Robert Gates</I>

Routine communications between Hill Air Force Base and news reporters have been shut down while the Defense Department investigates why a shipment of helicopter batteries to Taiwan ended up being a shipment of ballistic missile parts.

A spokesman for the defense contractor involved, EG&G, a division of San Francisco-based URS Corp., also said Thursday that the company is making no statements about what happened.

Defense Distribution Depot Hill, one of 26 supply depots operated by the Defense Logistics Agency, keeps 218,000 unique items in inventory for distribution to U.S. military units throughout the world and to a number of foreign countries that buy military hardware from the United States, said spokeswoman Dawn Dearden.

The Hill depot shipped 1.4 million items during fiscal 2007 in an operation that involves 170 military, civil service and contract personnel at the base. Shipments to foreign countries are a routine part of the operation, Dearden said.

How it happened that four fuses for the aging Minuteman ballistic missile were shipped to Taiwan in late 2006 instead of the helicopter batteries is the focus of a multi-faceted investigation that Defense Secretary Robert Gates has ordered Navy Adm. Kirkland H. Donald to conduct. His initial assessment is due April 15.

It was the second nuclear-related mistake involving the military that has been revealed in recent months. In August an Air Force B-52 bomber was mistakenly armed with six nuclear-tipped cruise missiles and flown from Minot Air Force Base, N.D., to Barksdale Air Force Base, La. At the time, the pilot and crew were unaware they had nuclear arms aboard.

Details of the depot system's inventory-control processes "are the really large question" and something, during the investigation, Dearden said the DLA has very little it can talk about.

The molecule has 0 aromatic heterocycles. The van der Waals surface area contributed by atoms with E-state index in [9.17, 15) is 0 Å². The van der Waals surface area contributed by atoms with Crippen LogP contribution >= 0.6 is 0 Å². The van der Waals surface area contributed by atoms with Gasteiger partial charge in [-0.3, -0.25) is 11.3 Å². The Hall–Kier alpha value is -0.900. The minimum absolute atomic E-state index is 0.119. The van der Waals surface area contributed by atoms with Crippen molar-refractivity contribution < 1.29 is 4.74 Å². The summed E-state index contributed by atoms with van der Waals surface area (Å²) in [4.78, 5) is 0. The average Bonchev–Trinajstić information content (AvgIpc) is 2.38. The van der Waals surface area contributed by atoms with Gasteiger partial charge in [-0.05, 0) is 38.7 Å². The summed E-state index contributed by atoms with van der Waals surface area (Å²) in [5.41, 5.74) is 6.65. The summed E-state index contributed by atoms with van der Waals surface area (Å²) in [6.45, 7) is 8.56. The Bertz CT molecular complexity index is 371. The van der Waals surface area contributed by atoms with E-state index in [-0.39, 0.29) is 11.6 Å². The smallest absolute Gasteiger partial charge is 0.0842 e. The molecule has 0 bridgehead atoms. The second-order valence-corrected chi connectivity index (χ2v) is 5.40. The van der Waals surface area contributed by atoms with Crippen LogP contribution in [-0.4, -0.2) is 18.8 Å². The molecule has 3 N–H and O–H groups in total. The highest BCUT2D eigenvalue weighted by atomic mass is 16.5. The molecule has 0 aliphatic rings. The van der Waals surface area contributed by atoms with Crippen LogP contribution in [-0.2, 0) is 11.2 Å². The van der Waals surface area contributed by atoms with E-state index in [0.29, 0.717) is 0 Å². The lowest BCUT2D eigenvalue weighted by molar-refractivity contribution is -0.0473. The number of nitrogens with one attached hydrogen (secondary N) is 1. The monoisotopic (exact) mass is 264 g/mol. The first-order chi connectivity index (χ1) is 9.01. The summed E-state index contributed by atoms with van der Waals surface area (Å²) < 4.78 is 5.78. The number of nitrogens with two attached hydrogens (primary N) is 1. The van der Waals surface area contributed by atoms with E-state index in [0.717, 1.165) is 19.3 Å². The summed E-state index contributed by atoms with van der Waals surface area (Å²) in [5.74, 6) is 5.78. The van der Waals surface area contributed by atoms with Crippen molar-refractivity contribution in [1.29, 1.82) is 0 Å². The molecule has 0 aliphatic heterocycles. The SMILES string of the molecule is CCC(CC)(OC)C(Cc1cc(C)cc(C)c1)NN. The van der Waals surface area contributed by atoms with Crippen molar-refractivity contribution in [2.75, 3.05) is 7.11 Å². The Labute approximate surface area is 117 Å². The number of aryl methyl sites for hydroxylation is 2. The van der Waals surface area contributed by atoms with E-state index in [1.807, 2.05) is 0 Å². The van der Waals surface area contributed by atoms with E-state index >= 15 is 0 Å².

According to Air Force Secretary Michael Wynne, the fuses, contained in four large shipping containers, had been sent from F.E. Warren Air Force Base in Wyoming to a depot warehouse at HAFB.

At some point in 2007 — exactly when is not clear — Wynne said that Taiwanese authorities notified U.S. officials that they did not get the batteries they had ordered. Discussions ensued for months, during which, "we, on our side, thought we were talking about different sorts of batteries. There was an effort to resolve and to reimburse them," said Henry.

Finally, late last week, U.S. military officials realized what had been shipped to Taiwan and worked immediately to get the fuses back. They have now been recovered.

The incident sparked sharp protests from China and forced President Bush to acknowledge the error in a phone call Wednesday with Chinese President Hu Jintao.

While the shipment did not contain nuclear materials, the error is particularly sensitive because China vehemently opposes U.S. arms sales to Taiwan. U.S. officials were quick to say that the incident did not suggest any change in policies toward Taiwan arms sales. Defense Distribution Depot Hill supports the two fighter wings on base and supplies parts for maintenance operations performed by the Ogden Air Logistics Center. The primary role of the depot is to supply materials for the Minuteman and Peacekeeper missiles and the Emergency Rocket Communication System; the F-16, A-10 and C-130 aircraft and a broad spectrum of parts to facilitate the overhaul and repair of landing gear, wheels, brakes and tires.

Contributing: Associated Press